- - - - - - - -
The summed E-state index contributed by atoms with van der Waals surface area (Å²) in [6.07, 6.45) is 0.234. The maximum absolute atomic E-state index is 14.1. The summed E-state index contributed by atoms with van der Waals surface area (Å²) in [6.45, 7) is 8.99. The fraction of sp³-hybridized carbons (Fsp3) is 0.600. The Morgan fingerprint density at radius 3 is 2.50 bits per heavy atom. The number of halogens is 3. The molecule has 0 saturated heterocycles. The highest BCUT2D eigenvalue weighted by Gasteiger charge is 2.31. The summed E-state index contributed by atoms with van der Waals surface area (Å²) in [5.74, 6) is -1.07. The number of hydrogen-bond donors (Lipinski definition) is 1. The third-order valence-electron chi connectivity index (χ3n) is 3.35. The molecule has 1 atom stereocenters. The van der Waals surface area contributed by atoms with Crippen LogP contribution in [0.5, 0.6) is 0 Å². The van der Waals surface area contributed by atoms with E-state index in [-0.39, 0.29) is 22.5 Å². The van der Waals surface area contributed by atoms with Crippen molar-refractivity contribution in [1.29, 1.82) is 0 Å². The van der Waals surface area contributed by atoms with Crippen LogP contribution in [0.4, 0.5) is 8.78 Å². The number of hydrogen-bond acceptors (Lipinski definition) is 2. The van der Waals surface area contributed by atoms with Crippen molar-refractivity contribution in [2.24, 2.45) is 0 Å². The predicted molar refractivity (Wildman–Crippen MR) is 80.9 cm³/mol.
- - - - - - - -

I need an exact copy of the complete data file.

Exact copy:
The summed E-state index contributed by atoms with van der Waals surface area (Å²) in [6.07, 6.45) is 0.234. The maximum absolute atomic E-state index is 14.1. The summed E-state index contributed by atoms with van der Waals surface area (Å²) in [6.45, 7) is 8.99. The fraction of sp³-hybridized carbons (Fsp3) is 0.600. The Morgan fingerprint density at radius 3 is 2.50 bits per heavy atom. The number of halogens is 3. The molecule has 0 saturated heterocycles. The highest BCUT2D eigenvalue weighted by Gasteiger charge is 2.31. The summed E-state index contributed by atoms with van der Waals surface area (Å²) in [5.74, 6) is -1.07. The number of hydrogen-bond donors (Lipinski definition) is 1. The third-order valence-electron chi connectivity index (χ3n) is 3.35. The molecule has 1 atom stereocenters. The van der Waals surface area contributed by atoms with Crippen LogP contribution in [0.5, 0.6) is 0 Å². The van der Waals surface area contributed by atoms with E-state index in [-0.39, 0.29) is 22.5 Å². The van der Waals surface area contributed by atoms with Crippen molar-refractivity contribution in [1.29, 1.82) is 0 Å². The van der Waals surface area contributed by atoms with Crippen LogP contribution in [0.4, 0.5) is 8.78 Å². The number of hydrogen-bond acceptors (Lipinski definition) is 2. The van der Waals surface area contributed by atoms with Crippen molar-refractivity contribution in [2.24, 2.45) is 0 Å². The predicted molar refractivity (Wildman–Crippen MR) is 80.9 cm³/mol.